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Posted 11 Dec 2014 in Patient Safety Week

Published with permission from North Taranaki Midweek.

Taranaki Base Hospital is encouraging patients to work with professionals to achieve better health.

In March this year the hospital launched a Patient and Family/Whanau Centred Care Framework.

‘‘That’s the organisation’s promise to staff and the public to involve consumers in healthcare at what ever level they can,’’ hospital spokeswoman Mary Bird said.

‘‘As part of the activities that have come out of the framework we’ve set up a council which consists of key staff and consumers.’’

The framework acknowledges that in the past, patients have been expected by health services to fit into the system.

One of the new key concepts is opening up the lines of communication so that patients can participate in their own care. This includes actively encouraging patients to share facts and ask questions of health professionals.

‘‘There’s always a lot of service improvement work in the hospital,’’ Bird said.

DHB staff pictured with Let's PLAN for better care resources.

Patient focus: Taranaki District Health Board media adviser Cressida Gates-Thompson with Clinical Board consumer participant Danny Ball. Photo: YVETTE BATTEN/FAIRFAX NZ

‘‘With the patient-centred approach, what we’re trying to do is involve consumers in the planning stages of changes to health services.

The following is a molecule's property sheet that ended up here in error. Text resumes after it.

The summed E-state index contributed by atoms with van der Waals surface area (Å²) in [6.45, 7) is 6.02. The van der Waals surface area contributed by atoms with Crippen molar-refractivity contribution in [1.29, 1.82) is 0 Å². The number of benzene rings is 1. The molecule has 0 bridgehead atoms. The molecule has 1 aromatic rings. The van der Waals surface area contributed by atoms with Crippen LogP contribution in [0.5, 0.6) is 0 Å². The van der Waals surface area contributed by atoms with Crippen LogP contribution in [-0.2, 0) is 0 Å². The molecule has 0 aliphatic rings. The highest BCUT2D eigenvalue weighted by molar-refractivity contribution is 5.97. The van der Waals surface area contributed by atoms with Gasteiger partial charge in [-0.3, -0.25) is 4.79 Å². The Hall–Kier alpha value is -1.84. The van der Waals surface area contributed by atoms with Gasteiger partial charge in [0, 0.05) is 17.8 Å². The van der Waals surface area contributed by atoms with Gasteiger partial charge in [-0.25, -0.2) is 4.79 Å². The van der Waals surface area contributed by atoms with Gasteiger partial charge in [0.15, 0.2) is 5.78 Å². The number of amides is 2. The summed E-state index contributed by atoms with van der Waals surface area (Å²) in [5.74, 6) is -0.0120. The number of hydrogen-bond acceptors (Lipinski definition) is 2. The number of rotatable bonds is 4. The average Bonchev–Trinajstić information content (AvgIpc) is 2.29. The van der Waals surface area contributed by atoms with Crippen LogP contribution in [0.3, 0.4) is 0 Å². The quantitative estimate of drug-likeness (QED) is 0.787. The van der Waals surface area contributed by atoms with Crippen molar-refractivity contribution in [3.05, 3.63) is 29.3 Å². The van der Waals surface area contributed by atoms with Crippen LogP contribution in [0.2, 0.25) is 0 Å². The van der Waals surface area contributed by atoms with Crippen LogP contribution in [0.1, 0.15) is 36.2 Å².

‘‘That’s what we are doing. We have got consumers on our project teams who are helping design our services. We’ve had some really good success with that.’’

One of those consumer participants is Danny Ball, who spent time in hospital recently having work done on his hips.

‘‘I felt frustrated that I wasn’t able to give as much back as I could,’’ he said. ‘‘I wanted to thank people. This is a way of thanking them.

‘‘From here on in we want to make it business as usual that patients can interact with doctors and staff and are a real part in their own care.’’

Another one of the tasks is to bring existing consumer groups together, he said.

‘‘There’s so many groups out there it’s just mind boggling, but no-one communicates with anyone between each other. That’s what we’re trying to establish,’’ he said.

These groups cover topics like disabilities, older people and mental health services. Ball wanted to acknowledge his workplace Fonterra, which supports him and his work at the hospital.

Taranaki District Health Board got behind the national Patient Safety Week, held earlier this month.

Staff shared new resources developed by the Health Quality & Safety Commission New Zealand to people passing through the hospital.

One of the resources was designed to help outpatients or people visiting a general practitioner.

Messages included prepare for your visit, listen and share, take notes and ask questions.

‘‘It seems common sense but in reality there are very many people who are just a little shy about asking questions.

‘‘Some of them won’t even bother nurses because they think they’re busy,’’ hospital spokeswoman Mary Bird said.

Another resource, for inpatients, gave tips on how people can stay safe in hospital.

Tips include washing hands regularly, ask for results, talk to health care professionals and write down medication details.

‘‘They’re really to encourage that partnership model because we know that people will get the best health outcomes if they’re involved in their care.’’

Carefirst also adopted the resources for a week.

‘‘We’re going to be getting feedback from them and we will then decide how we move this forward to being a permanent resource for us.’’

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